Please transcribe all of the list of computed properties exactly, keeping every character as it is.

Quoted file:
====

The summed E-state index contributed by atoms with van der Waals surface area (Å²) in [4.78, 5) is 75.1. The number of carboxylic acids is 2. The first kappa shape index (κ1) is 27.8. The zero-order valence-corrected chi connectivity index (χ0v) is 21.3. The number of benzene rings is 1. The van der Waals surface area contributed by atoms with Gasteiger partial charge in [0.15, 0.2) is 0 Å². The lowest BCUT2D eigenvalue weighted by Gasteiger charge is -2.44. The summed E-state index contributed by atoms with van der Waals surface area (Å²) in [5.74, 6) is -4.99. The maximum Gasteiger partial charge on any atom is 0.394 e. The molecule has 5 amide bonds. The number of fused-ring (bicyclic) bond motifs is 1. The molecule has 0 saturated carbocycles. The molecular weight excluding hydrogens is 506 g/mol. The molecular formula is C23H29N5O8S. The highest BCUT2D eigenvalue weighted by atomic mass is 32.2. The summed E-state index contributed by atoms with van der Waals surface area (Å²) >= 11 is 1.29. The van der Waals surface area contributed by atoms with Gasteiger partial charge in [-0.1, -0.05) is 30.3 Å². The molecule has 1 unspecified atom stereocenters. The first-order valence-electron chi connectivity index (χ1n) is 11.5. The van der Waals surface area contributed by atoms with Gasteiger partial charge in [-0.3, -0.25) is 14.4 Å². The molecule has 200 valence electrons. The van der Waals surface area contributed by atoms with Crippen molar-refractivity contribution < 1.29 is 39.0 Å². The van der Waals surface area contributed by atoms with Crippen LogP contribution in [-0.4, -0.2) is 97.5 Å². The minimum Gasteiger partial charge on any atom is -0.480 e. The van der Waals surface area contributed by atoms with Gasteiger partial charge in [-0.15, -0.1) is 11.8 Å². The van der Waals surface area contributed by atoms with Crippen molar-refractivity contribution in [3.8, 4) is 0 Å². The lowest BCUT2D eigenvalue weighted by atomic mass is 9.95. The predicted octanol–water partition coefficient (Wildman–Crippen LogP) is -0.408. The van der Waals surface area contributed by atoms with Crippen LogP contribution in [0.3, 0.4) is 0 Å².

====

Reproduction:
The summed E-state index contributed by atoms with van der Waals surface area (Å²) in [4.78, 5) is 75.1. The number of carboxylic acids is 2. The first kappa shape index (κ1) is 27.8. The zero-order valence-corrected chi connectivity index (χ0v) is 21.3. The number of benzene rings is 1. The van der Waals surface area contributed by atoms with Gasteiger partial charge in [0.15, 0.2) is 0 Å². The lowest BCUT2D eigenvalue weighted by Gasteiger charge is -2.44. The summed E-state index contributed by atoms with van der Waals surface area (Å²) in [5.74, 6) is -4.99. The maximum Gasteiger partial charge on any atom is 0.394 e. The molecule has 5 amide bonds. The number of fused-ring (bicyclic) bond motifs is 1. The molecule has 0 saturated carbocycles. The molecular weight excluding hydrogens is 506 g/mol. The molecular formula is C23H29N5O8S. The highest BCUT2D eigenvalue weighted by atomic mass is 32.2. The summed E-state index contributed by atoms with van der Waals surface area (Å²) >= 11 is 1.29. The van der Waals surface area contributed by atoms with Gasteiger partial charge in [-0.1, -0.05) is 30.3 Å². The molecule has 1 unspecified atom stereocenters. The first-order valence-electron chi connectivity index (χ1n) is 11.5. The van der Waals surface area contributed by atoms with Gasteiger partial charge in [-0.3, -0.25) is 14.4 Å². The molecule has 200 valence electrons. The van der Waals surface area contributed by atoms with Crippen molar-refractivity contribution < 1.29 is 39.0 Å². The van der Waals surface area contributed by atoms with Crippen LogP contribution in [-0.4, -0.2) is 97.5 Å². The minimum Gasteiger partial charge on any atom is -0.480 e. The van der Waals surface area contributed by atoms with Gasteiger partial charge in [-0.15, -0.1) is 11.8 Å². The van der Waals surface area contributed by atoms with Crippen molar-refractivity contribution in [3.8, 4) is 0 Å². The lowest BCUT2D eigenvalue weighted by atomic mass is 9.95. The predicted octanol–water partition coefficient (Wildman–Crippen LogP) is -0.408. The van der Waals surface area contributed by atoms with Crippen LogP contribution in [0.3, 0.4) is 0 Å².